When it's finally time to start thinking about plants, you need to decide how much time and money to allocate for maintenance. Grasses, for example, must be cut back periodically to avoid becoming a fire hazard. Some plants need regular pruning, watering, or fertilization. You will also need to know how and when you will access the roof. If access is limited or there is no one to perform the maintenance needed for some plants, then you'll want to choose plants with minimal requirements.
Funky as well as functional, a green roof easily integrates the shed with its foliage-clad neighbors and significantly extends the space for low-maintenance gardening.
Rooftop growing conditions are usually much harsher than those found on the ground in the same area. For example, winds are much fiercer 20 stories above ground than they are at street level; they can quickly desiccate the plants and growing medium. To pick the right plants for the job, get to know the microclimate of your rooftop environment. As a first step, determine the minimum and maximum roof temperatures and observe how sunlight travels across the roof, noting if any sections are shaded by trees or other buildings for part or all of the day. Knowing the relative amounts of sun and shade the roof receives will help you pick plants that are most compatible with particular areas.
In general, green-roof plants should be ecologically compatible, fast growing but not invasive, and fire resistant. To avoid interfering with the well-being of the roof, they should also be long-lived or self-propagating, have shallow, fibrous root systems, and be lightweight when fully grown. As a rule, hardy succulent groundcovers are excellent candidates for green roofs, and of those, Sedum is the most versatile and common genus used. Sedums thrive in dry conditions and nutrient-poor soils, require little to no maintenance, and resist being blown over by wind because of their short stature. Many low-growing species and cultivars are available, and together with evergreen plants they can be arranged into interesting patterns that provide aesthetically pleasing roofscapes year-round.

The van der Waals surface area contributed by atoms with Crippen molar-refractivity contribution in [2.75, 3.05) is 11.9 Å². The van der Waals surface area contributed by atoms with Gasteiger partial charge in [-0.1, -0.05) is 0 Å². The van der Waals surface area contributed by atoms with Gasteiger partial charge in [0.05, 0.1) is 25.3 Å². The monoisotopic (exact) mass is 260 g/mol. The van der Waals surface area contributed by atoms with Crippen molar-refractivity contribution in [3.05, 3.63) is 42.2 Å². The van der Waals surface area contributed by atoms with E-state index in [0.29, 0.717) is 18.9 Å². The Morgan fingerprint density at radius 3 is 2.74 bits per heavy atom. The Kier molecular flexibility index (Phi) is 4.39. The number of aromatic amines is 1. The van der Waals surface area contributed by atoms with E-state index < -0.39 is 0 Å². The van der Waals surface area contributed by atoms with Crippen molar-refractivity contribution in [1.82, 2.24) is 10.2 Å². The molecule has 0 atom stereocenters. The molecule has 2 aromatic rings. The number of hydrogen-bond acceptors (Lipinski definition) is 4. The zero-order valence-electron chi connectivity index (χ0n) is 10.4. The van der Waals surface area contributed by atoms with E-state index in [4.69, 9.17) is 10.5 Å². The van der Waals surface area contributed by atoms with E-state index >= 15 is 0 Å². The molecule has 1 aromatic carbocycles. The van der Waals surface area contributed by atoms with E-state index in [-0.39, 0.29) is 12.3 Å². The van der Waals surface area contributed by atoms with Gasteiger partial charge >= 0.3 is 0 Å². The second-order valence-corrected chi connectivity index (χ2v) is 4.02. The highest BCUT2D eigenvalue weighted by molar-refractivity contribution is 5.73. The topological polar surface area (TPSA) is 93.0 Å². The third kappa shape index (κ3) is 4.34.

Although it is not generally the case, in some circumstances, it may be desirable or necessary to irrigate an extensive green roof. It's doubtful, for example, that a green roof could survive in the arid Southwest without some kind of installed irrigation system for the hottest and driest months. Similarly, if you wanted to mix more demanding plants such as herbaceous perennials with the dominant succulents and grasses, it might be necessary to irrigate the roof (and increase the depth of the medium) to allow the less drought-tolerant species to flourish. Irrigating a green roof greatly expands the plant choices available to you, but it also increases the weight of the roof, the cost, and the need for maintenance. A variety of systems is available and should be thoroughly researched or discussed with a knowledgeable expert.
To help choose plants that meet your site's needs, it's best to consult a professional horticulturist, landscape architect, or local nursery business familiar with selecting plants for green roofs in your area. The vast majority of plants found on extensive green roofs are hardy succulents, including Delosperma, Jovibarba, Sempervivum, and, as noted above, Sedum. With more than 600 species of Sedum alone, the choices are extensive and varied and can offer a prolonged period of bloom.
Flowering from May all the way to October, Phemeranthus calycinus is an attractive North American native suitable for rooftop plantings.